With the release of TestDriven.Net version 2.16, you can now run your F# unit tests within Visual Studio. Prior to this version, I would execute my unit tests via NUnit-Gui, or xUnit's command line utility. Both tools are wonderful for handling unit tests, but like most, if not all programmers, I am lazy. I was getting very tired of switching windows. I even wrote my own small testing harness, here but I still had to fuss around with switching windows.I do realize that all it took was a simple keystroke combination of alt-tab, but waiting for my machine to re-paint the windows and the tools to re-load the new assembly became tiresome. To add to my laziness, in order to run my tests when in C#-ville, I assigned keystokes TestDriven.Net run tests method, I didn't even have to use the mouse! Resharper is another tool I use when I am programming in C#-ville, although Resharper has not yet made it way in to the F# world, there are still parts of the tool you can use. Consider the blank F# page, when you start a new project. All you get is:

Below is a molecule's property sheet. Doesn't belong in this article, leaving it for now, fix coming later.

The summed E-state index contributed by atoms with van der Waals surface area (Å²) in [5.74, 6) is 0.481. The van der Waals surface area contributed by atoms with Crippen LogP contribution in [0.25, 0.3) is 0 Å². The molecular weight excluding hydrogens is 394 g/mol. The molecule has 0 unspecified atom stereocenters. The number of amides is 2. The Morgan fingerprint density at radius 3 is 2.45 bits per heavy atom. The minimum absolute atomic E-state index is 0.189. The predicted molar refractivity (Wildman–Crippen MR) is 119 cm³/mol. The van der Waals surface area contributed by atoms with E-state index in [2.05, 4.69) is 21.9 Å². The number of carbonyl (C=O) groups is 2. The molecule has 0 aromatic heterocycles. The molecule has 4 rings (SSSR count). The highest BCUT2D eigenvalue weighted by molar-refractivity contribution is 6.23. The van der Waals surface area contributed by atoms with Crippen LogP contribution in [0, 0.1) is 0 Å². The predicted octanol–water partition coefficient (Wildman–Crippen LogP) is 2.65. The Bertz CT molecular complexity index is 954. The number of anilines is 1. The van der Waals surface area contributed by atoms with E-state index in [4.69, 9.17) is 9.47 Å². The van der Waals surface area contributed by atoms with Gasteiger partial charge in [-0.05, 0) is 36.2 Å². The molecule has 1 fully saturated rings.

#lightNot much here to get you started. So I created a ReSharper Live Template called "fixturef".
When I press the tab key, I get the following:
Wait, there's more!I also created another ReSharper Live Template, called "ftest":
By now, I know you're now asking yourself, "it can't possibly get any lazier", but oh yes, it can!
When I actually have to type some code to get a unit test ready to run, I got tired of having to reach the 10 inches for my mouse and perform a series of point-and-click operations. TestDriven.Net provides commands that you can assign keyboard shortcuts to. In Visual Studio, go to the options screen and select Keyboard. In the command name text box, start typing TestDriven. There are a series of commands to invoke TestDriven.Net. I assigned the ctl-alt-shift-T keystroke to the TestDriven.Net.RunTests command.
You get a nice message in the status bar of Visual Studio, letting you know the status of your test run.
Enjoy my laziness!